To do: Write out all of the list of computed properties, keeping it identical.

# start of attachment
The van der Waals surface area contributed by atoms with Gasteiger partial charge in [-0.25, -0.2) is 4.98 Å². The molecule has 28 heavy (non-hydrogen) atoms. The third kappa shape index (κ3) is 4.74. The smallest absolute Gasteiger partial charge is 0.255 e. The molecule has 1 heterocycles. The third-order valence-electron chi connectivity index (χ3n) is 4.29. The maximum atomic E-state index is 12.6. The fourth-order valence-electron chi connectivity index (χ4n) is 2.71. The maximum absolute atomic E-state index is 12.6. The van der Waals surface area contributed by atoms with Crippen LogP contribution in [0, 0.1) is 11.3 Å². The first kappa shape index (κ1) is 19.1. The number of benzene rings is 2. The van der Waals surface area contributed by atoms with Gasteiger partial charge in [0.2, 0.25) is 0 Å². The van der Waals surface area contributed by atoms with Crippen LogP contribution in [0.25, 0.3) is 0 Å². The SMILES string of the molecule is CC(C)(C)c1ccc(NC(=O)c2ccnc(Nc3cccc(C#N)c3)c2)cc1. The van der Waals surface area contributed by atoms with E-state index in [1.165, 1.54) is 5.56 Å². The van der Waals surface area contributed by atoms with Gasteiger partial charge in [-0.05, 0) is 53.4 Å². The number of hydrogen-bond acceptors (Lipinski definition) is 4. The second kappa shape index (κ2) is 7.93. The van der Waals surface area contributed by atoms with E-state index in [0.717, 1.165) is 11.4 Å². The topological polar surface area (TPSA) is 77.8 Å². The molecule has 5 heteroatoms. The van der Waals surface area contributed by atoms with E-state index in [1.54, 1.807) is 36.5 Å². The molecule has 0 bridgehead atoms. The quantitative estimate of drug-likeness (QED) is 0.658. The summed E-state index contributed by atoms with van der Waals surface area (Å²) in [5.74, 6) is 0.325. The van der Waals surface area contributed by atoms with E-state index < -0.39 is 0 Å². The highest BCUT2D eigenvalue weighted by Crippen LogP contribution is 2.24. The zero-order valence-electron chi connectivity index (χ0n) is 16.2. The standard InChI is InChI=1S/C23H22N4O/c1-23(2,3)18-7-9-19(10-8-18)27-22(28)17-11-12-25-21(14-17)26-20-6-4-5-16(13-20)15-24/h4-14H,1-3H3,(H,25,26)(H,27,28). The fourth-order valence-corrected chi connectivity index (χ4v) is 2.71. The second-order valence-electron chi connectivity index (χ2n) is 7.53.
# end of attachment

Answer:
The van der Waals surface area contributed by atoms with Gasteiger partial charge in [-0.25, -0.2) is 4.98 Å². The molecule has 28 heavy (non-hydrogen) atoms. The third kappa shape index (κ3) is 4.74. The smallest absolute Gasteiger partial charge is 0.255 e. The molecule has 1 heterocycles. The third-order valence-electron chi connectivity index (χ3n) is 4.29. The maximum atomic E-state index is 12.6. The fourth-order valence-electron chi connectivity index (χ4n) is 2.71. The maximum absolute atomic E-state index is 12.6. The van der Waals surface area contributed by atoms with Crippen LogP contribution in [0, 0.1) is 11.3 Å². The first kappa shape index (κ1) is 19.1. The number of benzene rings is 2. The van der Waals surface area contributed by atoms with Gasteiger partial charge in [0.2, 0.25) is 0 Å². The van der Waals surface area contributed by atoms with Crippen LogP contribution in [0.25, 0.3) is 0 Å². The SMILES string of the molecule is CC(C)(C)c1ccc(NC(=O)c2ccnc(Nc3cccc(C#N)c3)c2)cc1. The van der Waals surface area contributed by atoms with E-state index in [1.165, 1.54) is 5.56 Å². The van der Waals surface area contributed by atoms with Gasteiger partial charge in [-0.05, 0) is 53.4 Å². The number of hydrogen-bond acceptors (Lipinski definition) is 4. The second kappa shape index (κ2) is 7.93. The van der Waals surface area contributed by atoms with E-state index in [0.717, 1.165) is 11.4 Å². The topological polar surface area (TPSA) is 77.8 Å². The molecule has 5 heteroatoms. The van der Waals surface area contributed by atoms with E-state index in [1.54, 1.807) is 36.5 Å². The molecule has 0 bridgehead atoms. The quantitative estimate of drug-likeness (QED) is 0.658. The summed E-state index contributed by atoms with van der Waals surface area (Å²) in [5.74, 6) is 0.325. The van der Waals surface area contributed by atoms with E-state index < -0.39 is 0 Å². The highest BCUT2D eigenvalue weighted by Crippen LogP contribution is 2.24. The zero-order valence-electron chi connectivity index (χ0n) is 16.2. The standard InChI is InChI=1S/C23H22N4O/c1-23(2,3)18-7-9-19(10-8-18)27-22(28)17-11-12-25-21(14-17)26-20-6-4-5-16(13-20)15-24/h4-14H,1-3H3,(H,25,26)(H,27,28). The fourth-order valence-corrected chi connectivity index (χ4v) is 2.71. The second-order valence-electron chi connectivity index (χ2n) is 7.53.